|Keywords||Intensional Semantics, Typed Predicate Logic, Property Theory with Curry Typing|
|Subject categories||Computer and Information Science, Philosophy, Ethics and Religion|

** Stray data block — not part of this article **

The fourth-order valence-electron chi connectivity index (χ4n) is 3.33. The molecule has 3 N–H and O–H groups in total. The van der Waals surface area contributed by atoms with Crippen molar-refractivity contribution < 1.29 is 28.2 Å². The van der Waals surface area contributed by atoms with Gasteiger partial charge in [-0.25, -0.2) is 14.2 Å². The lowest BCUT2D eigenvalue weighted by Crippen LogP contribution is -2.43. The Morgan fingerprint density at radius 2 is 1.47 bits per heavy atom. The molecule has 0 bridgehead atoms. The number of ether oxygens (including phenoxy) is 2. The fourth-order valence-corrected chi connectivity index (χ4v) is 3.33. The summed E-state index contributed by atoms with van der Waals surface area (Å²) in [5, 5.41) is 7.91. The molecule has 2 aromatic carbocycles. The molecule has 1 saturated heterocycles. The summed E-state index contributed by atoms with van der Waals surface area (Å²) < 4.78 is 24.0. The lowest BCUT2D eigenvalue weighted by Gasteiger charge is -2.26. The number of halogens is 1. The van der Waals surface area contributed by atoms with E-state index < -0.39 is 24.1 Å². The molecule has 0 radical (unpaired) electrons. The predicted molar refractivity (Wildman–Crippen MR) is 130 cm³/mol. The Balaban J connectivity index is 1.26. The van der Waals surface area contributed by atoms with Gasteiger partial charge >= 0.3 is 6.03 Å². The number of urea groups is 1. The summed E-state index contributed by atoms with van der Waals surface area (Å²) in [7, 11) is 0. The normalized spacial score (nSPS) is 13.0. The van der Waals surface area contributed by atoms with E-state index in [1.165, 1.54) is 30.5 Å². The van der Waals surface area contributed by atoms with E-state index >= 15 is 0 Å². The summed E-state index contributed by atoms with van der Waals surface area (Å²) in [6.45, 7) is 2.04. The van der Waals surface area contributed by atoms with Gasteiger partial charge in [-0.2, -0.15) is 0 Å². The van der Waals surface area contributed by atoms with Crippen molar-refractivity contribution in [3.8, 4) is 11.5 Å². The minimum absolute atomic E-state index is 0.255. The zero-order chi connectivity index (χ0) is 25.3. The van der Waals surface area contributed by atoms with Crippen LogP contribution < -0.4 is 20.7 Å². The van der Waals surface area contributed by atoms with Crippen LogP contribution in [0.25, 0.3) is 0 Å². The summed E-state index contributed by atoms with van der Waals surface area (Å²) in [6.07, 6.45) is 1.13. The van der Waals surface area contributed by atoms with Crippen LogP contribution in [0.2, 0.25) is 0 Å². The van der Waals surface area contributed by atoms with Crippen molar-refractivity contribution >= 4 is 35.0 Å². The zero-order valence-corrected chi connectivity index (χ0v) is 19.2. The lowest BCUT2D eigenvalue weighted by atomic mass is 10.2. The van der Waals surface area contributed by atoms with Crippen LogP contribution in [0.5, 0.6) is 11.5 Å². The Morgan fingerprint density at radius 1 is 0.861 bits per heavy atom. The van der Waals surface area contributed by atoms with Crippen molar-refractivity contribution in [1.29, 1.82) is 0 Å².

Classical intensional semantic representation languages, like Montague (1974)’s Intensional Logic (IL), do not accommodate fine-grained intensionality. Mon- tague, following Carnap (1947), characterizes intensions as functions from worlds (indices of worlds and times) to denotations, and so reduces intensional identity to equivalence of denotation across possible worlds. As has frequently been noted in the formal semantics literature, this is too coarse a criterion for semantic identity, given that logically equivalent expressions are semantically indistinguishable. Logical equivalence is not a sufficient condition for inter- substitutability in all contexts. Specifically, it breaks down in complements of verbs and adjectives of propositional attitude. 1a.Women are under-represented in political life. ⇔ b.Adult female homo sapiens are under-represented in political life. 2a. John believes that women are under-represented in political life. not-<=> b. John believes that adult female homo sapiens are under-represented in political life. 3a.A set is countable iff there is a bijection between all of its elements and a subset of the set of natural numbers. ⇔ b. A set is infinite iff there is a bijection between all of its elements and the elements of one its proper subsets. 4a. It is surprising that a set is countable iff there is a bijection between all of its elements and a subset of the set of natural numbers. not-<=> b. It is surprising that a set is infinite iff there is a bijection between all of its elements and the elements of one its proper subsets. To avoid this difficulty, a fine-grained theory of intensionality must be able to distinguish between provable equivalence and intensional identity. Such a theory is generally described as hyperintensional. Fox & Lappin (2005; 2010) propose Property Theory with Curry Typing (PTCT) as an alternative framework for intensional semantic representation. As originally formalised, PTCT is essentially a first-order system that consists of three components: (i) an untyped λ-calculus, which generates the language of terms, (ii) a rich Curry-style typing system for assigning types to terms, (iii) and a first-order language of well-formed formulas for reasoning about the truth of propositional terms, where these are term representations of propositions. A tableaux proof theory constrains the interpretation of each component of this federated representation language, and it relates the expressions of the different components. Restrictions on each component prevent semantic paradoxes. A model theory allows us to prove the soundness and completeness of the proof theory. As we shall see later, PTCT uses two notions of equality: intensional identity and extensional equivalence. Two terms can be provably equivalent by the proof theory, but not identical. In this case, they remain intensionally distinct. In the original presentation of PTCT, the intensions of the representation language are encoded as terms in the untyped λ-calculus. Identity of PTCT terms is governed by the α, β, and η rules of the λ-calculus. But in addition to this, the terms of the untyped λ-calculus can be interpreted as encoding computable functions. This offers a clue as to how we might provide an intuitively appealing characterisation of intensionality in PTCT. In Section 2 we give a presentation of PTCT. This is a revised formulation of the theory that abstracts away from some of the details of the original presentation. This version offers a more elegant account that avoids the need to use separate notations for intensions and wffs. Rather than having an essentially uninterpreted inscriptional notion of intensionality, in Section 3 we go on to characterise the difference between intensions and extensions in terms of the distinction between the operational and the denotational interpretations of computable functions.